weeks. In study III, patients were randomly assigned to receive placebo (159 patients), rasagiline
0.5 mg/day (164 patients), or rasagiline 1 mg/day (149 patients), and were treated for 26 weeks.
In both studies, the primary measure of efficacy was the change from baseline to treatment period in the
mean number of hours that were spent in the “OFF” state during the day (determined from “24-hour”
home diaries completed for 3 days prior to each of the assessment visits).
In study II, the mean difference in the number of hours spent in the “OFF” state compared to placebo was
-0.78h, 95% CI [-1.18, -0.39], p=0.0001. The mean total daily decrease in the OFF time was similar in the
entacapone group (-0.80h, 95% CI [-1.20, -0.41], p<0.0001) to that observed in the rasagiline 1 mg group.
In study III, the mean difference compared to placebo was -0.94h, 95% CI [-1.36, -0.51], p<0.0001. There
was also a statistically significant improvement over placebo with the rasagiline 0.5 mg group, yet the
magnitude of improvement was lower. The robustness of the results for the primary efficacy endpoint,
was confirmed in a battery of additional statistical models and was demonstrated in three cohorts (ITT,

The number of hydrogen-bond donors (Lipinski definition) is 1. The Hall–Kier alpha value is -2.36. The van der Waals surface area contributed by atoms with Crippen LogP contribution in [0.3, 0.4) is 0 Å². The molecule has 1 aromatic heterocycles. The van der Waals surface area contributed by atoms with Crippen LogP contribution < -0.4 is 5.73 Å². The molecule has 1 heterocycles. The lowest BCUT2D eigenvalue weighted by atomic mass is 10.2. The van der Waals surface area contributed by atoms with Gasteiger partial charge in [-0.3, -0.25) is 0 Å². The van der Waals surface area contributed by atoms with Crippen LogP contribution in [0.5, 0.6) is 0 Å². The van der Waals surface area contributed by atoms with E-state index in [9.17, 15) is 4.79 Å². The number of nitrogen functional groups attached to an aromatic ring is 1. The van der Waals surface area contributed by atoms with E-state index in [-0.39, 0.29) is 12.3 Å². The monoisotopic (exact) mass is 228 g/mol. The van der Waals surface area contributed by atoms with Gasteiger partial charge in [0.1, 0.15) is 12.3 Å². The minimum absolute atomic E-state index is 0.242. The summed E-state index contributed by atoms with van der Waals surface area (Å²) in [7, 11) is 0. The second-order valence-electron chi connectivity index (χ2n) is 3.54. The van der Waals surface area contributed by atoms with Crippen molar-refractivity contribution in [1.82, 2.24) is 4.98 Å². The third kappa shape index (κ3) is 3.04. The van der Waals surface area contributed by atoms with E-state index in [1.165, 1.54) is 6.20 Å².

per protocol and completers).
The secondary measures of efficacy included global assessments of improvement by the examiner,
Activities of Daily Living (ADL) subscale scores when OFF and UPDRS motor while ON. Rasagiline
produced statistically significant benefit compared to placebo.
5.2 Pharmacokinetic properties
Absorption : Rasagiline is rapidly absorbed, reaching peak plasma concentration (C max ) in approximately
0.5 hours. The absolute bioavailability of a single rasagiline dose is about 36%.
Food does not affect the T max of rasagiline, although C max and exposure (AUC) are decreased by
approximately 60% and 20%, respectively, when the medicinal product is taken with a high fat meal.
Because AUC is not substantially affected, rasagiline can be administered with or without food.
Distribution : The mean volume of distribution following a single intravenous dose of rasagiline is 243 l.
Plasma protein binding following a single oral dose of 14 C-labelled rasagiline is approximately 60 to 70%.
Metabolism : Rasagiline undergoes almost complete biotransformation in the liver prior to excretion. The
metabolism of rasagiline proceeds through two main pathways: N-dealkylation and/or hydroxylation to
yield: 1-Aminoindan, 3-hydroxy-N-propargyl-1 aminoindan and 3-hydroxy-1-aminoindan. In vitro
experiments indicate that both routes of rasagiline metabolism are dependent on cytochrome P450
system, with CYP1A2 being the major iso-enzyme involved in rasagiline metabolism. Conjugation of
rasagiline and its metabolites was also found to be a major elimination pathway to yield glucuronides.